Customer Acquisition Cost: Is Your Business Off Balance?

Posted on May 21, 2013

Picture this: You are a start-up and have an amazing idea that is going to disrupt the way the world currently works. Maybe you are a small business, or just looking to make a quick buck. Maybe you’re a seasoned entrepreneur, a businessman or woman who worked in an industry for a decade, a developer, or maybe you are just getting out of college and looking to tackle start-up life. You assemble a great team and find the best market to create a product/market balance and then you execute on your business model.

A few months pass and you have some traction but not an extravagant amount. Your funding is running out, and you are eating ramen noodles for every meal and working a few side jobs to make ends meet. You are probably wondering what happened or maybe discovering that something feels wrong. You might ask yourself if you’re on a sinking ship. You start looking for ways to increase you conversions through marketing. “Should I create a Facebook Page? Twitter? Maybe a Linkedin Profile? Should I start cold calling, sign up for conventions, or network a crazy amount to find referrals?”

No matter what path you take, you might already have a case of the Silent Killer: Customer Acquisition Cost (CAC). David Skok explains CAC as the “second biggest cause of startup failure” preceded only by product/market fit. If you are a CMO, or an agency you should be tracking CAC for you and your clients if you want to stay afloat.



If you are looking for what metrics to track in a campaign, don’t fool yourself into thinking that vanity metrics—such as number of likes, follows, retweets, and favorites—are the most important thing. The truth is they don’t have a great correlation with what everyone wants: a great ROI. When you focus on CAC as your main metric for marketing, it can mean a world of difference in measuring impact on your customer segments. Why? Because it gives you a holistic view of your marketing efforts in terms of cost, impact, and conversions. It dictates and forces you to think about things such as:

*Am I optimizing my sales/marketing models to meet the needs of my customer?
*Cost per lead
*Conversion rates at each stage of your sales process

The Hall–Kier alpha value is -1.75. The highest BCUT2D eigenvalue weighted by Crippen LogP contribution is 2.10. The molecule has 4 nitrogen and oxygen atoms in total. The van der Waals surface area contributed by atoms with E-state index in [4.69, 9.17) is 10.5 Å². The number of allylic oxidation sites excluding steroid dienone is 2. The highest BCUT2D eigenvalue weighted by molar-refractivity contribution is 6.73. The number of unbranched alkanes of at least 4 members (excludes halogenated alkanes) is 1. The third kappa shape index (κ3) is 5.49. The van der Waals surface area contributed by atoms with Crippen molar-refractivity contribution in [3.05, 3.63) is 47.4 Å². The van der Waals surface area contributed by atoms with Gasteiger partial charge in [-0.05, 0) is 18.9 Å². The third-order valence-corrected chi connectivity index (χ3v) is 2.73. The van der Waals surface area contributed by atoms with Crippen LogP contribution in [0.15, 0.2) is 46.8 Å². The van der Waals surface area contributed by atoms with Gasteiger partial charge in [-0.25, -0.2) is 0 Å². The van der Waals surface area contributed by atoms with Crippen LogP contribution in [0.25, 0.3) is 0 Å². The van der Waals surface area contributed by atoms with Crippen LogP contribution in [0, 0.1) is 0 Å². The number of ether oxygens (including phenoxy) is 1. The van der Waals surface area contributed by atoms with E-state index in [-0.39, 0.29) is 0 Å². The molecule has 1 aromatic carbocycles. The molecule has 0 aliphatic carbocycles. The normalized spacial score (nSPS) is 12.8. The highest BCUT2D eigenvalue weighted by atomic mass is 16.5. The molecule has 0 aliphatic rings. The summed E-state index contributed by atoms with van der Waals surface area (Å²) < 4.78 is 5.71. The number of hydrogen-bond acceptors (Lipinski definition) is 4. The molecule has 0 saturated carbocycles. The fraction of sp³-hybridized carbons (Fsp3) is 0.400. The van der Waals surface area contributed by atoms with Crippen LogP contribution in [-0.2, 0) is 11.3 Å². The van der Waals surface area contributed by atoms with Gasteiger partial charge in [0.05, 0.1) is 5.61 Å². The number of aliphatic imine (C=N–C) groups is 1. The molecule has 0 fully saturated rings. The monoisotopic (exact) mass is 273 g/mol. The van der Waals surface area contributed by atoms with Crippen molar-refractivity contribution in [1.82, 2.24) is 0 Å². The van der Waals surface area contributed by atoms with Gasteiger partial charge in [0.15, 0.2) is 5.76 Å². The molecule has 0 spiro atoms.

*Lowest level of touch needed

CAC is the cost of your efforts in Sales and Marketing. As human touch increases, usually so will your CAC. You don’t have to be a rocket scientist to understand that if your CAC is larger than the LTV (Lifetime value of customer) you are probably sinking.


The next step is to ask yourself “How do I figure out my CAC?” The way that HubSpot suggests to calculate CAC is quite simple:

Total Sales and Marketing Cost
Number of New Customers

These costs are, but not limited to, advertising, salary/commissions/bonuses, and overhead. You might be shocked at how high your current CAC is, but that is fine because you can begin to rebuild your process to lower it. Remember that “fear makes you focus.”


After doing the calculation, analyze your results, don’t ignore that number despite the thoughts that you are having (ex: “This can’t be right”). CAC is meant to be more of a “ballpark“ figure, and may vary depending on your business model. If your CAC is not lower than your LTV, here are a few tips to getting back on track:

Revisit your sales/marketing model

The crux of the matter is that you are probably not optimizing your business in sales/marketing funnels well enough. Map out the processes that your customer segments go through to purchase (or not purchase) your services/products. This means going out there and conducting interviews. “GET OUT OF THE BUILDING”

Implement some Inbound Marketing

Some of your pain points probably exist because you aren’t taking advantage of tools to increase you online presence. Establish your brand through a blog, social channels, and optimize your website to gather leads. Yes, it takes time and money to do this, but the pain and effort you put in now will create better growth for the future.


Keep track of both how and how many leads you generate , and obviously track how your new strategy is impacting your CAC.

The most important takeaway: DON’T IGNORE YOUR CAC. Hopefully through reading this post, the process of analyzing your decisions in sales/marketing will become a habit which will lead you to research better marketing practices. Now go out and build, build, build!